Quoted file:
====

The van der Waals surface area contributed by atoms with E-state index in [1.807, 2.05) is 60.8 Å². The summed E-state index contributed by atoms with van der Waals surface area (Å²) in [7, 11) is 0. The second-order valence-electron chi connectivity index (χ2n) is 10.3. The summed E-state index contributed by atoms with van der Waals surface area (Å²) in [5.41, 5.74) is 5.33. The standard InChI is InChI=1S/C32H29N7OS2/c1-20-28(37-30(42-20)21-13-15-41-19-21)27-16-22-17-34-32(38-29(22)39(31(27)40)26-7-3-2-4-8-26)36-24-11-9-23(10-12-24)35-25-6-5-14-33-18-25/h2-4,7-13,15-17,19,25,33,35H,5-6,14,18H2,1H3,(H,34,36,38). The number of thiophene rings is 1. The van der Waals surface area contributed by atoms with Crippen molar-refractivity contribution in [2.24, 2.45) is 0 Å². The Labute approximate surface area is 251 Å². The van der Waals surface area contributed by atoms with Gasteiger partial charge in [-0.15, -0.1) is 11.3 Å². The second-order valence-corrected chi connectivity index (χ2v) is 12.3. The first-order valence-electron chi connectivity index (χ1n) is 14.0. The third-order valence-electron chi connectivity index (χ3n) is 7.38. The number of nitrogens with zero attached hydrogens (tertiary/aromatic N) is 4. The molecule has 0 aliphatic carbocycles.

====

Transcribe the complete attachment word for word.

The van der Waals surface area contributed by atoms with E-state index in [1.807, 2.05) is 60.8 Å². The summed E-state index contributed by atoms with van der Waals surface area (Å²) in [7, 11) is 0. The second-order valence-electron chi connectivity index (χ2n) is 10.3. The summed E-state index contributed by atoms with van der Waals surface area (Å²) in [5.41, 5.74) is 5.33. The standard InChI is InChI=1S/C32H29N7OS2/c1-20-28(37-30(42-20)21-13-15-41-19-21)27-16-22-17-34-32(38-29(22)39(31(27)40)26-7-3-2-4-8-26)36-24-11-9-23(10-12-24)35-25-6-5-14-33-18-25/h2-4,7-13,15-17,19,25,33,35H,5-6,14,18H2,1H3,(H,34,36,38). The number of thiophene rings is 1. The van der Waals surface area contributed by atoms with Crippen molar-refractivity contribution in [2.24, 2.45) is 0 Å². The Labute approximate surface area is 251 Å². The van der Waals surface area contributed by atoms with Gasteiger partial charge in [-0.15, -0.1) is 11.3 Å². The second-order valence-corrected chi connectivity index (χ2v) is 12.3. The first-order valence-electron chi connectivity index (χ1n) is 14.0. The third-order valence-electron chi connectivity index (χ3n) is 7.38. The number of nitrogens with zero attached hydrogens (tertiary/aromatic N) is 4. The molecule has 0 aliphatic carbocycles.